The state petitioned to waive Jace H. into adult court in two delinquency cases involving allegations of sexual assault of two different victims. (¶¶2-4). After the circuit court granted the waiver petition, Jace’s new lawyer determined–and the state conceded–the allegations in one of the cases occurred before Jace turned 15, a fact that precludes waiver under § 938.18(1)(c) (juvenile court may waiver jurisdiction over juvenile alleged to have violated a criminal law on or after his 15th birthday). Jace sought a new waiver hearing, arguing the waiver petition’s reliance on the case in which Jace could not be waived precluded waiver in both cases or, in the alternative, the court’s reliance on the conduct in that case “tainted” the waiver decision. (¶5). The court of appeals disagrees.
Jace’s first claim is based on § 938.18(4)(a), under which the court must deny the waiver petition if it finds that “the matter” lacks prosecutive merit. Jace argues that statute requires consideration of “the matter” and not “the offenses,” so that a juvenile court must deny a multiple-count petition that includes offenses that do not form the basis for waiver. Not so, says the court. The waiver statute distinguishes between “jurisdictional factors” and “prosecutive merit” and a court only considers the latter if the former are satisfied. P.A.K. v. State, 119 Wis. 2d 871, 875, 350 N.W.2d 677 (1984). Because the court could not waive jurisdiction on the counts occurring before Jace turned 15, it could not consider the prosecutive merit of those charges. But it could–and did–consider the prosecutive merit of the charges over which it could waive jurisdiction, and it was not required to deny the waiver petition as to those charges once it concluded they had prosecutive merit. (¶¶7-11).
As to Jace’s second claim, the court concludes there was ample evidence supporting its waiver decision based sole on the facts of record in the case with the charges alleged to have occurred after Jace turned 15. (¶¶12-15). While the juvenile court relied heavily on the seriousness of the offenses and the desirability of long-term supervision, that was an appropriate exercise of discretion under J.A.L. v. State, 162 Wis. 2d 940, 970-71, 471 N.W.2d 493 (1991), and G.B.K. v. State, 126 Wis. 2d 253, 260, 376 N.W.2d 385 (Ct. App. 1985).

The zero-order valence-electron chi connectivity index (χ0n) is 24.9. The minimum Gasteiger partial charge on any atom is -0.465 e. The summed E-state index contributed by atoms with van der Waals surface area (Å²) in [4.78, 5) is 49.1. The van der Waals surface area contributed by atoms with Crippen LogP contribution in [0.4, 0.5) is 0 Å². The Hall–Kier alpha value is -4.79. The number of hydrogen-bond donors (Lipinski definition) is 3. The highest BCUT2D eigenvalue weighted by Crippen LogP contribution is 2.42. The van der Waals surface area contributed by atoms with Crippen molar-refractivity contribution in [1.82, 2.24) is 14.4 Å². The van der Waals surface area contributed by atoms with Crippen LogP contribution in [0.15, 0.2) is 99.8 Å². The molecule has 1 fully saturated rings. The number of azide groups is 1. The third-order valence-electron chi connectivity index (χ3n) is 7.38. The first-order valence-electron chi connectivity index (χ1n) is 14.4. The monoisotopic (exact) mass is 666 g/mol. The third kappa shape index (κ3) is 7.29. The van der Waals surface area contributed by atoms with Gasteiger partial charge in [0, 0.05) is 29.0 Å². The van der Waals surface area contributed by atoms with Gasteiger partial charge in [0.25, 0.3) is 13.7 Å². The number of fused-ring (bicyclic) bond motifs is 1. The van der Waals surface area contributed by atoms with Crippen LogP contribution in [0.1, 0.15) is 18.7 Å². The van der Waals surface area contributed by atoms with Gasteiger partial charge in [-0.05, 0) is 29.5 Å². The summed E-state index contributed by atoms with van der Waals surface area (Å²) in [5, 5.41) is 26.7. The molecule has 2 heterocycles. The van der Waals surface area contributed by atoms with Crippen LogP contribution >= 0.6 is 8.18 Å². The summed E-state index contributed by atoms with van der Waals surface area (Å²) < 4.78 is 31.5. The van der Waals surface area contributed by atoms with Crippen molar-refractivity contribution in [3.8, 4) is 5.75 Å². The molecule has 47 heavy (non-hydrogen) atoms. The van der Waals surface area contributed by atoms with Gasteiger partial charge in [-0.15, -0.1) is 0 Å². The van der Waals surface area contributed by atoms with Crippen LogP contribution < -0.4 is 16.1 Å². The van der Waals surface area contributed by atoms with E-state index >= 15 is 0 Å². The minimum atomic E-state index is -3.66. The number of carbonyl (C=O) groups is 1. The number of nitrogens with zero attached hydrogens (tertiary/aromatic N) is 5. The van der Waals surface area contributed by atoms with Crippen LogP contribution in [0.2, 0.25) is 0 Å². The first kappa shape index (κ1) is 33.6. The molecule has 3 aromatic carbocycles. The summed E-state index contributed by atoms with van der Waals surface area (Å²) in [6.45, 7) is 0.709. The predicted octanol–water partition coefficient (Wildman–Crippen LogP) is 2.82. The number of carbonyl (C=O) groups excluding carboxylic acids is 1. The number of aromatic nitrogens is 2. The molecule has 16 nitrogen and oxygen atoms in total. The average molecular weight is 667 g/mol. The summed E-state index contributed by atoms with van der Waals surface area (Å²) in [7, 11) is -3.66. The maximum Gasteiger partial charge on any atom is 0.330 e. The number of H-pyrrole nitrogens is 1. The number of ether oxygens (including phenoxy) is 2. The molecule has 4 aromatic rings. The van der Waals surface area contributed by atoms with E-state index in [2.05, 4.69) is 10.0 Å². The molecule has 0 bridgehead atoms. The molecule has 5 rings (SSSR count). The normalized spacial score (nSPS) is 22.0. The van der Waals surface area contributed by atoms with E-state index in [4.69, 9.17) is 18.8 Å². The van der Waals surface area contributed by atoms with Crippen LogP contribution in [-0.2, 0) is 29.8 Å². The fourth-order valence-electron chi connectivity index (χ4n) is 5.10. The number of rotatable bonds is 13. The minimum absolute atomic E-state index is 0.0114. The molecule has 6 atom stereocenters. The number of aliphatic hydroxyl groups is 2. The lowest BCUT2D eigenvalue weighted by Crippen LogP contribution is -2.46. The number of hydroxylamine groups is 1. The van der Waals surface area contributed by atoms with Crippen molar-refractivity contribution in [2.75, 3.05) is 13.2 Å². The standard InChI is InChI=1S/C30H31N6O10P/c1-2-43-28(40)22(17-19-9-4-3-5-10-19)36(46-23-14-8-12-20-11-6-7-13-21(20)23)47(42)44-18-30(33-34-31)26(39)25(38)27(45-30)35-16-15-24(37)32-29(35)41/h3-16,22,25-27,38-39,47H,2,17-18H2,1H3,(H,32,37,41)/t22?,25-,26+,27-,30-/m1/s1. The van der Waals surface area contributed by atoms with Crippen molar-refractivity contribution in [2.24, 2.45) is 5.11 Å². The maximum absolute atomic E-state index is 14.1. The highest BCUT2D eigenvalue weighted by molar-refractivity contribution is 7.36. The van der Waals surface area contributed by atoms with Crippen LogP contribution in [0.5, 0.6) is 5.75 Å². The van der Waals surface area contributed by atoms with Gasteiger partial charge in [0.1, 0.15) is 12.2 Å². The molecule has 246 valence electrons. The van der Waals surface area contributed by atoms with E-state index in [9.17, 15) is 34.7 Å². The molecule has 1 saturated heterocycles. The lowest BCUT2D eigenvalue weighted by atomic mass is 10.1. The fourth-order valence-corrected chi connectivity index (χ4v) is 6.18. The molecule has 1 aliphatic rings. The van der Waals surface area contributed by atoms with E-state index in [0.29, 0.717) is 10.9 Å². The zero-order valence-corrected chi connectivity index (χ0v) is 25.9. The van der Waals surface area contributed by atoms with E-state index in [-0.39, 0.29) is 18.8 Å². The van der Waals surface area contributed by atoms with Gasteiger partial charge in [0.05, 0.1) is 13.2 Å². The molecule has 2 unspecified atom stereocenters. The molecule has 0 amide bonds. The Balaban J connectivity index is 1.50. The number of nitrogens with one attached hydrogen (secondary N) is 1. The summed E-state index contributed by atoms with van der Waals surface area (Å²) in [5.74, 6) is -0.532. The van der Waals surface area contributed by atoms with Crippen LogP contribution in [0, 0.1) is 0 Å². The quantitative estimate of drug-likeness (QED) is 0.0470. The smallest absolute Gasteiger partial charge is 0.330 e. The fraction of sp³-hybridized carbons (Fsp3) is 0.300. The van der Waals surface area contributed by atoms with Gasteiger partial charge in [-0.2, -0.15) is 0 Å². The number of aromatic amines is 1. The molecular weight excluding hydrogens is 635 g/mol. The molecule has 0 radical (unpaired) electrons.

The court also rejects Jace’s argument that the lawyer who represented him at the waiver hearing was ineffective for failing to recognize that the charges occurring before Jace turned 15 were not subject to waiver and for failing to present certain expert testimony relevant to the waiver factors under § 938.18(5). Consideration of the non-waivable offenses was harmless, and the experts’ opinions related only to criteria that the court already found to be in Jace’s favor. (¶¶16-19). “None of the evidence from the Machner hearing rebutted either the severity of the offense or that adult courts could provide longer-term oversight, where were the main criteria that the juvenile court relied upon to waive jurisdiction.” (¶18).